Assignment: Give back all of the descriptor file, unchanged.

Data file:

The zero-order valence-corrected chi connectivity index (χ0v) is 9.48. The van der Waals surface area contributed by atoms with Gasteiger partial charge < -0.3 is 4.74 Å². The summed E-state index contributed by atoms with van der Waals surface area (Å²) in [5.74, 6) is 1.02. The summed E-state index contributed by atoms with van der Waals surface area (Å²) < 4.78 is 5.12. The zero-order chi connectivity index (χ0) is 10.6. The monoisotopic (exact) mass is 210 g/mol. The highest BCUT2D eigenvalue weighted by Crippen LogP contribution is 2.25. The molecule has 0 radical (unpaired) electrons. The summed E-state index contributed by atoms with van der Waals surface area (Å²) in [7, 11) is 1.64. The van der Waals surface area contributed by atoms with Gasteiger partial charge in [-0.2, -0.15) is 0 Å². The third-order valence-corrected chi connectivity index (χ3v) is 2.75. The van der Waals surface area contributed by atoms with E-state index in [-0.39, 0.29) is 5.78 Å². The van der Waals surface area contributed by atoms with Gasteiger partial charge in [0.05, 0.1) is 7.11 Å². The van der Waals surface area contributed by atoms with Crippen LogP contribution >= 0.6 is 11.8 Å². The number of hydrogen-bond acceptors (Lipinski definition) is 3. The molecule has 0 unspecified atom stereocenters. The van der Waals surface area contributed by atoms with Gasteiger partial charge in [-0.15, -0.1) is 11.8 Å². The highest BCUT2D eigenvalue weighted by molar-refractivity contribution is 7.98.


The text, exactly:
The zero-order valence-corrected chi connectivity index (χ0v) is 9.48. The van der Waals surface area contributed by atoms with Gasteiger partial charge < -0.3 is 4.74 Å². The summed E-state index contributed by atoms with van der Waals surface area (Å²) in [5.74, 6) is 1.02. The summed E-state index contributed by atoms with van der Waals surface area (Å²) < 4.78 is 5.12. The zero-order chi connectivity index (χ0) is 10.6. The monoisotopic (exact) mass is 210 g/mol. The highest BCUT2D eigenvalue weighted by Crippen LogP contribution is 2.25. The molecule has 0 radical (unpaired) electrons. The summed E-state index contributed by atoms with van der Waals surface area (Å²) in [7, 11) is 1.64. The van der Waals surface area contributed by atoms with Gasteiger partial charge in [-0.2, -0.15) is 0 Å². The third-order valence-corrected chi connectivity index (χ3v) is 2.75. The van der Waals surface area contributed by atoms with E-state index in [-0.39, 0.29) is 5.78 Å². The van der Waals surface area contributed by atoms with Gasteiger partial charge in [0.05, 0.1) is 7.11 Å². The van der Waals surface area contributed by atoms with Crippen LogP contribution >= 0.6 is 11.8 Å². The number of hydrogen-bond acceptors (Lipinski definition) is 3. The molecule has 0 unspecified atom stereocenters. The van der Waals surface area contributed by atoms with Gasteiger partial charge in [-0.15, -0.1) is 11.8 Å². The highest BCUT2D eigenvalue weighted by molar-refractivity contribution is 7.98.